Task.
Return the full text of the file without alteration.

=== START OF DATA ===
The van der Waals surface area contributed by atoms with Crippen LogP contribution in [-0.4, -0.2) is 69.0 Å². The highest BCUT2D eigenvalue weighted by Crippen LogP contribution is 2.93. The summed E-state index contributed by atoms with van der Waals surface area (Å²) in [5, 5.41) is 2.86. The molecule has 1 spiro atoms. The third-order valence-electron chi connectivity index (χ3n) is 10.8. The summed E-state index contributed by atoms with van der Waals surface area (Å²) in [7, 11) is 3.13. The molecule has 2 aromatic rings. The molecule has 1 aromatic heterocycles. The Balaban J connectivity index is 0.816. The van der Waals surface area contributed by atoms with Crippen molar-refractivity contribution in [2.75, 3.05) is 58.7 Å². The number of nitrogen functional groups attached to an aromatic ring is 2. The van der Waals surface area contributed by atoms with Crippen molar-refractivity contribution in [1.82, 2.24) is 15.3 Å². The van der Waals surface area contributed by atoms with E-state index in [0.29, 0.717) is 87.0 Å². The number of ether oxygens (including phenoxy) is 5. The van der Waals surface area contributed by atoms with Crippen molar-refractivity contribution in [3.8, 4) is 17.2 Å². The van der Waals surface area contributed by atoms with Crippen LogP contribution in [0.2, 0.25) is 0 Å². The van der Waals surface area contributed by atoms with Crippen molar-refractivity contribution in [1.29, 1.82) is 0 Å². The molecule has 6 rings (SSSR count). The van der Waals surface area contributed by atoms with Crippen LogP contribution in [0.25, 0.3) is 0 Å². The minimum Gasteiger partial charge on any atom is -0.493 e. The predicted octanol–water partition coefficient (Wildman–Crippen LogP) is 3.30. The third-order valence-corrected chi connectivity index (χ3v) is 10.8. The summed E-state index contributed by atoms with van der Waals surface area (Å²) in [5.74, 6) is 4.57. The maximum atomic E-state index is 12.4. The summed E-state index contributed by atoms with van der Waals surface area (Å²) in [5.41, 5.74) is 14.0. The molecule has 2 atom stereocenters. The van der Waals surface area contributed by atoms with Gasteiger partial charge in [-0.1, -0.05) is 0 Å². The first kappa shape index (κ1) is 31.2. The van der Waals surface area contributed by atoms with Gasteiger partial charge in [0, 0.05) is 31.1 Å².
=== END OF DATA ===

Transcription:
The van der Waals surface area contributed by atoms with Crippen LogP contribution in [-0.4, -0.2) is 69.0 Å². The highest BCUT2D eigenvalue weighted by Crippen LogP contribution is 2.93. The summed E-state index contributed by atoms with van der Waals surface area (Å²) in [5, 5.41) is 2.86. The molecule has 1 spiro atoms. The third-order valence-electron chi connectivity index (χ3n) is 10.8. The summed E-state index contributed by atoms with van der Waals surface area (Å²) in [7, 11) is 3.13. The molecule has 2 aromatic rings. The molecule has 1 aromatic heterocycles. The Balaban J connectivity index is 0.816. The van der Waals surface area contributed by atoms with Crippen molar-refractivity contribution in [2.75, 3.05) is 58.7 Å². The number of nitrogen functional groups attached to an aromatic ring is 2. The van der Waals surface area contributed by atoms with Crippen molar-refractivity contribution in [1.82, 2.24) is 15.3 Å². The van der Waals surface area contributed by atoms with E-state index in [0.29, 0.717) is 87.0 Å². The number of ether oxygens (including phenoxy) is 5. The van der Waals surface area contributed by atoms with Crippen molar-refractivity contribution in [3.8, 4) is 17.2 Å². The van der Waals surface area contributed by atoms with Crippen LogP contribution in [0.2, 0.25) is 0 Å². The van der Waals surface area contributed by atoms with Crippen molar-refractivity contribution in [1.29, 1.82) is 0 Å². The molecule has 6 rings (SSSR count). The van der Waals surface area contributed by atoms with Crippen LogP contribution in [0.25, 0.3) is 0 Å². The minimum Gasteiger partial charge on any atom is -0.493 e. The predicted octanol–water partition coefficient (Wildman–Crippen LogP) is 3.30. The third-order valence-corrected chi connectivity index (χ3v) is 10.8. The summed E-state index contributed by atoms with van der Waals surface area (Å²) in [5.74, 6) is 4.57. The maximum atomic E-state index is 12.4. The summed E-state index contributed by atoms with van der Waals surface area (Å²) in [5.41, 5.74) is 14.0. The molecule has 2 atom stereocenters. The van der Waals surface area contributed by atoms with Gasteiger partial charge in [-0.1, -0.05) is 0 Å². The first kappa shape index (κ1) is 31.2. The van der Waals surface area contributed by atoms with Gasteiger partial charge in [0, 0.05) is 31.1 Å².